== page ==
I first met Mark Powell at the Southern Festival of Books in Nashville this past October (2015), but we’d been in email contact for a couple of years before then, as Mark had agreed to contribute a story to an anthology that I was editing. But I knew of Mark even before that. We missed each other at the University of South Carolina – I arrived after he had left – but a friend gave me a heads up about his debut novel, Prodigals. His subsequent novels have established him a new voice in Southern literature, and his latest is a gripping meditation on silence and war, private and public wars, The Sheltering (University of South Carolina Press, Story River Books series). We were going to meet up again in February for the inaugural Deckle Edge, a book festival in Columbia, SC that was founded after the SC Book Festival announced that it was closing its doors last year. Unfortunately, Mark could not make it. Still, I wanted to continue something of our conversation, begun in Nashville, about what we gain as writers from readings and festivals.
Mark was going to be on several panels at Deckle Edge, one of them titled “Rough South.” I had spoken with another of the panelists, Ray McManus, about what he thought “Rough South” meant. He said it is writing that has “at the core of it something rough — violence, drugs, alcoholism — but not for the celebration of ignorance or the trip toward self destruction,” instead to witness the “struggle to get by physically, emotionally, economically, perhaps even spiritually.” With that in mind, I reached out to Mark about his thoughts on festivals and readings, The Sheltering, and what the “Rough South” might mean to any of these.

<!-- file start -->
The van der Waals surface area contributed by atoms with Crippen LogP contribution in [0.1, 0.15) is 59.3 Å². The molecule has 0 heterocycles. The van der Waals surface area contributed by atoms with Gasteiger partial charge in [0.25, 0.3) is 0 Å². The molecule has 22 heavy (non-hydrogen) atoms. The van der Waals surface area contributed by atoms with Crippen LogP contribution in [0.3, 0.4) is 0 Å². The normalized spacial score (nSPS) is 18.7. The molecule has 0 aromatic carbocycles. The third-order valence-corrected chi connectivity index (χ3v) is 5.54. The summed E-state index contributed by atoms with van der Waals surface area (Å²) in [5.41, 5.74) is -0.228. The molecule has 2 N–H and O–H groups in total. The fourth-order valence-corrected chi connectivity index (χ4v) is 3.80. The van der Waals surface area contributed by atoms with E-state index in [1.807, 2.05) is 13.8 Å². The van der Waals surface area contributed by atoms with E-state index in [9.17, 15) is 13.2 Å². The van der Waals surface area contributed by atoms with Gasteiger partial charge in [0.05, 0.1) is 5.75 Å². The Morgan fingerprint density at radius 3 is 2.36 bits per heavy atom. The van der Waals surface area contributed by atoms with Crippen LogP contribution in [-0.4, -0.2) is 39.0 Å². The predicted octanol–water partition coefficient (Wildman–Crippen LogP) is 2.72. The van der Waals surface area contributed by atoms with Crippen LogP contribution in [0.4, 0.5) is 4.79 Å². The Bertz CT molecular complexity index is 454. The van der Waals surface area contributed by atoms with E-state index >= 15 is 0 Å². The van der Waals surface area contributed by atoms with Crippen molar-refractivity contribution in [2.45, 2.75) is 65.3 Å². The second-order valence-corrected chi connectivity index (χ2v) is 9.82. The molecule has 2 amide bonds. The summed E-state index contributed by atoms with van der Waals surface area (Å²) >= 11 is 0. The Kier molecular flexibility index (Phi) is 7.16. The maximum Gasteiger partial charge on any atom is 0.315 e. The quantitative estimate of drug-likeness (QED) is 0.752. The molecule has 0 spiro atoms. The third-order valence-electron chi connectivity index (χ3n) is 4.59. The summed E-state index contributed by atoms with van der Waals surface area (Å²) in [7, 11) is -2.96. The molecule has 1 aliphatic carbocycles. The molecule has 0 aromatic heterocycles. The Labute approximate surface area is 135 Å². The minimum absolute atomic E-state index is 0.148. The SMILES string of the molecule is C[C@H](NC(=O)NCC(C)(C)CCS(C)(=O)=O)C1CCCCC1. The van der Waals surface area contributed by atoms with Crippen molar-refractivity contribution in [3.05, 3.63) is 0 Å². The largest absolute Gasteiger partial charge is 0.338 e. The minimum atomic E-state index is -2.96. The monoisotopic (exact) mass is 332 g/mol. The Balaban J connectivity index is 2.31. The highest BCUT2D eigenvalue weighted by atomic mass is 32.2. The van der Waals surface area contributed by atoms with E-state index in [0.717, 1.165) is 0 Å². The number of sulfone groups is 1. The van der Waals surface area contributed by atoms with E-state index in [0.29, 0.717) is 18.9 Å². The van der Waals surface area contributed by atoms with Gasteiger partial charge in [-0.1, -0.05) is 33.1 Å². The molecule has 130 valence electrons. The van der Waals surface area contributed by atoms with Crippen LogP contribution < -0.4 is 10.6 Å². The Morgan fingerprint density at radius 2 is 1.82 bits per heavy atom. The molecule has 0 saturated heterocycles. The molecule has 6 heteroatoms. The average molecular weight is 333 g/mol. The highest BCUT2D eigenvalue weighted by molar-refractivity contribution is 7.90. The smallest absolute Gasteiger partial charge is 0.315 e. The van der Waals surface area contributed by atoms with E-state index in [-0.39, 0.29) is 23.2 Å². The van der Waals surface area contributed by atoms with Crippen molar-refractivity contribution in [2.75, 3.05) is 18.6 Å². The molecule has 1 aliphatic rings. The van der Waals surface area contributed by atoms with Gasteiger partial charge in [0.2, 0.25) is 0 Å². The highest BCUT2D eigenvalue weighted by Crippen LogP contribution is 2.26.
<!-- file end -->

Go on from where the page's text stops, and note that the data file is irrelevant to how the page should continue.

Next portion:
R. Mac Jones: We missed you at Deckle Edge.
Mark Powell: First, let me say how sorry I was to miss the festival, particularly given that it was the inaugural festival, and given that so many good friends and great writers were on the panel (David Joy, George Singleton, Ray McManus). I always feel a wonderful sense of contentment coming back to Columbia. It was in Columbia, straight out of undergrad, and working at a used bookstore off Two Notch Road, that I first started to write. So returning to Columbia always feels like returning to that sense of promise. I knew absolutely nothing then, but I felt like the world was in front of me. That’s a hell of a feeling to have.
As far as writing goes, what is that feeling replaced with now? The joy of publishing can turn into feelings of responsibility when one sits down to write. For others, I know, each new project is a fresh start. What about you?
The urgency of not quite getting it right—that seems to be the catalyst of my writing, for both good and bad. You want to get something across and you know you aren’t. But you’re circling, hoping you get closer, tighter. That’s the sense for me. It’s almost a contained panic.
Circling, closing in, those seem to be subjects for you, as well as a way to write. I’m thinking about the beginning of The Sheltering, but also The Dark Corner. In the latter, there are men coming, eventually, inevitably. In The Sheltering, it is the circling drone.
One thing I’ve realized as I’ve gotten older is how little of our life is really under our control. For years, I fancied myself a sort of Camus-toting existentialist. But gradually I’ve come to see that most of life is circling, that forces are at work. I say that, and I realize as it comes out of my mouth that it’s both true and ridiculous. But I think that tension – free will versus fate – is where serious literature comes from. It certainly did for a writer like Dostoevsky. So maybe what I mean is that what I’ve come to understand is that we are actors both constrained and not, and that you have to live in that tension. You have to write in it, too. Which is what I’m trying to do.
There is also, in both novels, an accounting of the mundane things of life in preparation for the momentous event.
Wasn’t it O’Connor who said the makings of fiction are as plain as dirt? For a long time I thought whatever grace comes to us in this life comes in abeyance. I sense now that whatever graces comes arrives in the everyday, the mundane events that, as you say, prepare us for the momentous. (And yes, I realize I’m sounding very middle-aged here.)
The mundane is often weighing commitments, though. In The Sheltering, one character (Donny) asks his brother (Bobby), several times if he is “all the way out,” referring to Bobby’s military status. That concept seems to play a larger role in the novel – the danger and necessity of being all in or all out – and, possibly, much of your writing and the act of writing, too.